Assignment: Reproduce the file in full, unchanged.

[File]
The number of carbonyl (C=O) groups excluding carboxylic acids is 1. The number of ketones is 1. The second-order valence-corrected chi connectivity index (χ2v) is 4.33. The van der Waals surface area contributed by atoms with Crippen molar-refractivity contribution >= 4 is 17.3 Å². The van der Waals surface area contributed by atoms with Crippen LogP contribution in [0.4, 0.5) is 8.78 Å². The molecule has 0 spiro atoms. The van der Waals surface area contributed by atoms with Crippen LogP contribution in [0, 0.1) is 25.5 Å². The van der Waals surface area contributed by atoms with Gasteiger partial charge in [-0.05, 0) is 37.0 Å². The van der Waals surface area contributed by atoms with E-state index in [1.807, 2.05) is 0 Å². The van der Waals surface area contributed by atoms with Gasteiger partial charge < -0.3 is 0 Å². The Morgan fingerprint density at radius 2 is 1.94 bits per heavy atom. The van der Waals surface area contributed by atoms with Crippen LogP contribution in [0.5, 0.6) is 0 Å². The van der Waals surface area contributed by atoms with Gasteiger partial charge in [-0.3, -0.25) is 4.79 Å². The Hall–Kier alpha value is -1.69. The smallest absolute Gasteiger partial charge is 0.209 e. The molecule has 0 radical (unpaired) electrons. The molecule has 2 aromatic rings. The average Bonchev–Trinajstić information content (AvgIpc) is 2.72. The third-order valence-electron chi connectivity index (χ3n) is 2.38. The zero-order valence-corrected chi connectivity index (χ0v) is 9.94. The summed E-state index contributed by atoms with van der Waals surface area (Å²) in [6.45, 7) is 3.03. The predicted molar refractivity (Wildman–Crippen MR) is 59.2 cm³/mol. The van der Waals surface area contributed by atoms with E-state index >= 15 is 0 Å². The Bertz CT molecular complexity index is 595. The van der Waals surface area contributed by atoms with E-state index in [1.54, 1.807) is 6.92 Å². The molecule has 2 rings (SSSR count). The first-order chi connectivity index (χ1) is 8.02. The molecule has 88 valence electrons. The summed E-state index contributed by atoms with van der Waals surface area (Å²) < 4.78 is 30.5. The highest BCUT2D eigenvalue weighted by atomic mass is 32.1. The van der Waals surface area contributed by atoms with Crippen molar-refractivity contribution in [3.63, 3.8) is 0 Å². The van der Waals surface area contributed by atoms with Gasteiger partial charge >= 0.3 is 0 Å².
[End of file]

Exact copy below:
The number of carbonyl (C=O) groups excluding carboxylic acids is 1. The number of ketones is 1. The second-order valence-corrected chi connectivity index (χ2v) is 4.33. The van der Waals surface area contributed by atoms with Crippen molar-refractivity contribution >= 4 is 17.3 Å². The van der Waals surface area contributed by atoms with Crippen LogP contribution in [0.4, 0.5) is 8.78 Å². The molecule has 0 spiro atoms. The van der Waals surface area contributed by atoms with Crippen LogP contribution in [0, 0.1) is 25.5 Å². The van der Waals surface area contributed by atoms with Gasteiger partial charge in [-0.05, 0) is 37.0 Å². The van der Waals surface area contributed by atoms with E-state index in [1.807, 2.05) is 0 Å². The van der Waals surface area contributed by atoms with Gasteiger partial charge < -0.3 is 0 Å². The Morgan fingerprint density at radius 2 is 1.94 bits per heavy atom. The van der Waals surface area contributed by atoms with Crippen LogP contribution in [0.5, 0.6) is 0 Å². The van der Waals surface area contributed by atoms with Gasteiger partial charge in [-0.3, -0.25) is 4.79 Å². The Hall–Kier alpha value is -1.69. The smallest absolute Gasteiger partial charge is 0.209 e. The molecule has 0 radical (unpaired) electrons. The molecule has 2 aromatic rings. The average Bonchev–Trinajstić information content (AvgIpc) is 2.72. The third-order valence-electron chi connectivity index (χ3n) is 2.38. The zero-order valence-corrected chi connectivity index (χ0v) is 9.94. The summed E-state index contributed by atoms with van der Waals surface area (Å²) in [6.45, 7) is 3.03. The predicted molar refractivity (Wildman–Crippen MR) is 59.2 cm³/mol. The van der Waals surface area contributed by atoms with E-state index >= 15 is 0 Å². The Bertz CT molecular complexity index is 595. The van der Waals surface area contributed by atoms with E-state index in [1.54, 1.807) is 6.92 Å². The molecule has 2 rings (SSSR count). The first-order chi connectivity index (χ1) is 8.02. The molecule has 88 valence electrons. The summed E-state index contributed by atoms with van der Waals surface area (Å²) < 4.78 is 30.5. The highest BCUT2D eigenvalue weighted by atomic mass is 32.1. The van der Waals surface area contributed by atoms with Crippen molar-refractivity contribution in [3.63, 3.8) is 0 Å². The van der Waals surface area contributed by atoms with Gasteiger partial charge >= 0.3 is 0 Å².